The examination of the correlating evidence of how Lesbian/Gay/Bisexual/Transgender youth is more likely to be bullied than heterosexual youth.
To examine the correlating evidence of how Lesbian/Gay/Bisexual/Transgender youth is more likely to be bullied than heterosexual youth.
What is Bullying?
The definition of bullying is when a person exposed over and over to negative action from one or a group of people. (Anat Brunstien Klomek, 2010)
Why We Need to Study and Find the Cause of Bullying
Bullying has been put into the spotlight because of the string of suicides that have been in the media lately.
In the United States fifteen to twenty percent of school kids are bullied on a regular basis. (Chan, 2009)
In a study in the UK sixty-five percent of sexual minorities experienced bullying. Of that group ninety- seven percent heard homophobic slurs hurled at them. (Chan, 2009)
Correlating evidence that LGBT youth are more prone to bullying than heterosexual youth.
Youth who identify as gay, lesbian, bi-sexual, transgender are three times more likely to be bullied than their heterosexual counterparts, according to a study done by doctors at a Nationwide Children’s Hospital. (Anonymous, 2010)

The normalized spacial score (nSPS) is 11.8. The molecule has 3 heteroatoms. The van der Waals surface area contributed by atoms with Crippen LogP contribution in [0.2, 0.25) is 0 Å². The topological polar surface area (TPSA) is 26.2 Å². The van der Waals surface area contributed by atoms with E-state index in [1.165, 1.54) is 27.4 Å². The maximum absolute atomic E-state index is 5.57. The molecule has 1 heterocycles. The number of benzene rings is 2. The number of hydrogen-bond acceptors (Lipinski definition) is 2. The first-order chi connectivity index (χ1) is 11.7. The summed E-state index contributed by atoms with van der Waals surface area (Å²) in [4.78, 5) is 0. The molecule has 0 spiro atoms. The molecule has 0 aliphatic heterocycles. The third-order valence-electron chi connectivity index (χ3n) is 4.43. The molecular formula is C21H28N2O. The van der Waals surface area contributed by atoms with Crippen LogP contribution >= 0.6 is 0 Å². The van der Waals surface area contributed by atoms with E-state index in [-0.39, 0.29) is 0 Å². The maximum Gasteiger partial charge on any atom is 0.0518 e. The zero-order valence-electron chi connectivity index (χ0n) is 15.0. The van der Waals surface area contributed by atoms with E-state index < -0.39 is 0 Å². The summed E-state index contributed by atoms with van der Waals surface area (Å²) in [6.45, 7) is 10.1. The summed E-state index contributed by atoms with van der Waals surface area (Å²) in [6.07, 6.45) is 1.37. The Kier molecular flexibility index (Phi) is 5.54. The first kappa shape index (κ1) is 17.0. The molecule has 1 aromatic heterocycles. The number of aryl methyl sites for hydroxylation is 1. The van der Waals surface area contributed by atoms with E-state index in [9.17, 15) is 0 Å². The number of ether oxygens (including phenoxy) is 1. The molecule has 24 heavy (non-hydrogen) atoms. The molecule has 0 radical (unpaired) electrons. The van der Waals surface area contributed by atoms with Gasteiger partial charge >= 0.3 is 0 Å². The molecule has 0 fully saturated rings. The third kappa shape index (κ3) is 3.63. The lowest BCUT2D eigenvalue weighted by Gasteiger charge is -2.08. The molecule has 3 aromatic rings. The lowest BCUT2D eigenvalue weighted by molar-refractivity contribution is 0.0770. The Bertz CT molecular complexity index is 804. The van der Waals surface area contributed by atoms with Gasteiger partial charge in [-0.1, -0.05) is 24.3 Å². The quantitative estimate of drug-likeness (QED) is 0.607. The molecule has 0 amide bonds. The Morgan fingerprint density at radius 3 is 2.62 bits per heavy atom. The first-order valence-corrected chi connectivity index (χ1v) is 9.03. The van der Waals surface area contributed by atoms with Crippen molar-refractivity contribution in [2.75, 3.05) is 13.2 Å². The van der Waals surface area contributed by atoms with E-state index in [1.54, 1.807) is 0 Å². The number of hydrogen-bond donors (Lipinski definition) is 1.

Overall as much a two million kids in the United States are dealing with sexual orientation issues. Whether or not a child identifies themselves as a sexual minority over 1.6 million of school age students are being bullied because of their actual or perceived sexual orientation. (Susan M. Swearer, 2008 )
Sexual minorities are three times more likely to be assaulted or be in a fight at school. They are also three times more likely to have been threatened or injured by a weapon. (Susan M. Swearer, 2008)
One study shows that twenty-six percent of boys who were bullied said that they were being bullied because they thought they were gay. (Dorothy L Espelage, 2008)
The saying “you’re so gay” or “that is so gay” have been linked to negative psychological consequences among boys. (Dorothy L Espelage, 2008)